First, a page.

Prime Minister Srettha Thavisin will visit China on Oct 8-10 to discuss 10 key matters with his Chinese counterpart, including how to further strengthen bilateral relations and boost Thai-Chinese tourism cooperation.
The PM disclosed the plans on Saturday when asked about the possibility of renewing the Thai-Chinese memorandum of understanding (MoU) on the loaning of Chinese ambassador pandas to Thailand, which will expire in the next few months.
Mr Srettha was on his visit to Chiang Mai which started on Saturday. The prime minister said Thai-Chinese relations will be one of the 10 topics up for discussion with China during his upcoming trip.
Tourism cooperation is also expected to be among the topics up for discussion, said government spokesman Chai Wacharonke.
Asked whether it is the new government's intention to maintain a balance between Thailand's relations with the US and China, especially as the prime minister is also set to travel to US this week for similar talks, Mr Chai said that wasn't the case.
''The truth is Thailand now treats both the US and China equally as its two major trade partners,'' he said.
When he attends the 78th Session of the United Nations General Assembly (UNGA78) in New York City, Mr Srettha will have the opportunity to meet US President Joe Biden, US trade representatives and major US companies, said Mr Chai.
That will come as a good chance for the PM to encourage US investors to invest more in Thailand, said the spokesman.
He also plans talks with big tech firms when he is there.
As for China, the cabinet last week approved a visa-free scheme for Chinese and Kazakhstan travellers from Sept 25 until Feb 29 next year.
From his discussions with local tourism business operators in Chiang Mai, for instance, Mr Srettha said he has learnt the number of bookings by Chinese visitors to the northern province has risen significantly, following the government's announcement on the visa-free programme.
In terms of the expected further surge in Chinese tourist numbers coming to Thailand, Mr Srettha said he had also stressed to the Chiang Mai police chief the importance of raising security for international visitors in the northern province.
At the same time, he said the police are responsible for intensively implementing security measures aimed at countering illegal activities involving those Chinese nationals who come to operate shady businesses or even commit crimes on Thai soil.
''Extra measures also are needed to deter illegal activities which might mar the good spirit behind the government's efforts to stimulate Thailand's tourism-dependent economy,'' he said.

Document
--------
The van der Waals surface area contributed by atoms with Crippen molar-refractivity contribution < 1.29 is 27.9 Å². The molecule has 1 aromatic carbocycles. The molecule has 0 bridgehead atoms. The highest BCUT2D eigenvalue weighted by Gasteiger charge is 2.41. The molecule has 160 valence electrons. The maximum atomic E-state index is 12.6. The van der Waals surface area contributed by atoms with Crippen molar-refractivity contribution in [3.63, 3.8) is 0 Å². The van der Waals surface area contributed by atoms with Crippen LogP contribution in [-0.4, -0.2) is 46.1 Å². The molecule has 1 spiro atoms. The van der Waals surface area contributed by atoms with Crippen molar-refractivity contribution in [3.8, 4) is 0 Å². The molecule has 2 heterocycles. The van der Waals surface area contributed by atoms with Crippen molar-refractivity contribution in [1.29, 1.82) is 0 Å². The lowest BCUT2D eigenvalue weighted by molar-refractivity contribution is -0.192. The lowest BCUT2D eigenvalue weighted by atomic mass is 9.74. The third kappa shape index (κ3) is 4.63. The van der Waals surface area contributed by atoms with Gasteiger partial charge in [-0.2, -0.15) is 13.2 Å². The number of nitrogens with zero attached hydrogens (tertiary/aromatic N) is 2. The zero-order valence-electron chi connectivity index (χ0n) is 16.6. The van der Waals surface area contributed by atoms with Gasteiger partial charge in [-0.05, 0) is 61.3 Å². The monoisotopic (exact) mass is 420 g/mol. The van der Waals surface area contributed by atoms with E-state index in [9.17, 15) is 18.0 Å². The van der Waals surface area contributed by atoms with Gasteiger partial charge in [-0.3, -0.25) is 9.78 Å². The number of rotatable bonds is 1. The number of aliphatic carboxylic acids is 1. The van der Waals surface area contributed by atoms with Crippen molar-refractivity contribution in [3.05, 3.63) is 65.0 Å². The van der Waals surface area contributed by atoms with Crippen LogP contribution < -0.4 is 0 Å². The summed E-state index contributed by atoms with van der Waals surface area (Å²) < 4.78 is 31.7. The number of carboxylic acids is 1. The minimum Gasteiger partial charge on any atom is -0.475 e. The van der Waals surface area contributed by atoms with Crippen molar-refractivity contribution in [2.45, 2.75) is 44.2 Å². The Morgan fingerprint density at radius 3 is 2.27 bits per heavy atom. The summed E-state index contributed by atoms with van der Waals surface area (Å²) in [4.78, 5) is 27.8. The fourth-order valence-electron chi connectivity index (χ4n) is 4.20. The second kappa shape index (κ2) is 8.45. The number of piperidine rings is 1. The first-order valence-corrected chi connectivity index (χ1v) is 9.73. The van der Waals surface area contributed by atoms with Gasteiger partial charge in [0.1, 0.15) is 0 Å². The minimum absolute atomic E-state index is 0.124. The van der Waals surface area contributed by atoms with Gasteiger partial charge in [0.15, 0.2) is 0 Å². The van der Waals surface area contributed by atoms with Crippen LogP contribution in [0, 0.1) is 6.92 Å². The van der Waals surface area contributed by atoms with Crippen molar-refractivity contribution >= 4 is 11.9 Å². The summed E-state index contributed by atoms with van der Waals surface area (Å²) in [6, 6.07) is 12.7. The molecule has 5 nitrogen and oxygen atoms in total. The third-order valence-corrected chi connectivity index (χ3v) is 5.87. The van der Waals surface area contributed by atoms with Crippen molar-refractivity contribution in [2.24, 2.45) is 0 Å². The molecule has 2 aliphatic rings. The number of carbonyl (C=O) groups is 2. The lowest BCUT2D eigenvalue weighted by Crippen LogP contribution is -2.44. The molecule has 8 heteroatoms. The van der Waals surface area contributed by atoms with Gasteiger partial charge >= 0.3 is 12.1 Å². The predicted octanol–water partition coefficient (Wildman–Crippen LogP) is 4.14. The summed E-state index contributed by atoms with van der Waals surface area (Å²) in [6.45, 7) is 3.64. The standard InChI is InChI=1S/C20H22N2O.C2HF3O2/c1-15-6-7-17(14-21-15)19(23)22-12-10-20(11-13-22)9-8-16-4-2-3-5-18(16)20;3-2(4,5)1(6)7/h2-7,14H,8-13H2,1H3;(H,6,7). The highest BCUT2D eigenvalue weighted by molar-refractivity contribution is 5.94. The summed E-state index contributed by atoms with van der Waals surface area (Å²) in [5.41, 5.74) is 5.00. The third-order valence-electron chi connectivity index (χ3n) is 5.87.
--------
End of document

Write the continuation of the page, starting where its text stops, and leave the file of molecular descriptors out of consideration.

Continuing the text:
Mr Srettha said he has previously had talks with the Chinese ambassador to Thailand regarding those pieces of fake news which have tarnished Thailand's reputation for tourism and it was agreed that a more proactive public relations strategy will be adopted to curb any repeats of the problem, he said.
As for the hazardous ultra-fine PM2.5 dust pollution which seasonally affects northern Thailand, an important destination for many Chinese and other international tourists, the government has begun negotiating with neighbouring countries to reduce transboundary haze pollution, which normally stems from man-made wildfires, the prime minister told the media.
The PM also announced that construction work on Chiang Mai's second airport is in the pipeline.
Asked if the 30-day visa-free programme would likely be extended to cover other countries, Mr Srettha said the government would look at the matter on a country-by-country basis.
To offer a 30-day visa-free programme to visitors from Western countries who normally need more than a month to stay in Thailand while they get away from the cold weather in their countries might not be the most convenient solution for them, he said.
Mr Srettha also on Saturday called for an end to the long-running furore over the cost of a charter flight arranged to take him and some other cabinet ministers to the UN general assembly, saying the government spokesman and the secretary-general of the prime minister have offered a detailed explanation as to why the charter flight was chosen over the Royal Thai Air Force's service.
The charter flight's 30 million baht cost was actually less than the cost of travelling on a specially laid-on RTAF flight, he said.
In answer to calls for more reductions in energy prices, Mr Srettha pledged that fuel prices, too, will be cut when a study being conducted on this matter finishes.
The government, in its first official cabinet meeting that was held on Wednesday, approved measures aimed at slashing both diesel and electricity prices, he said.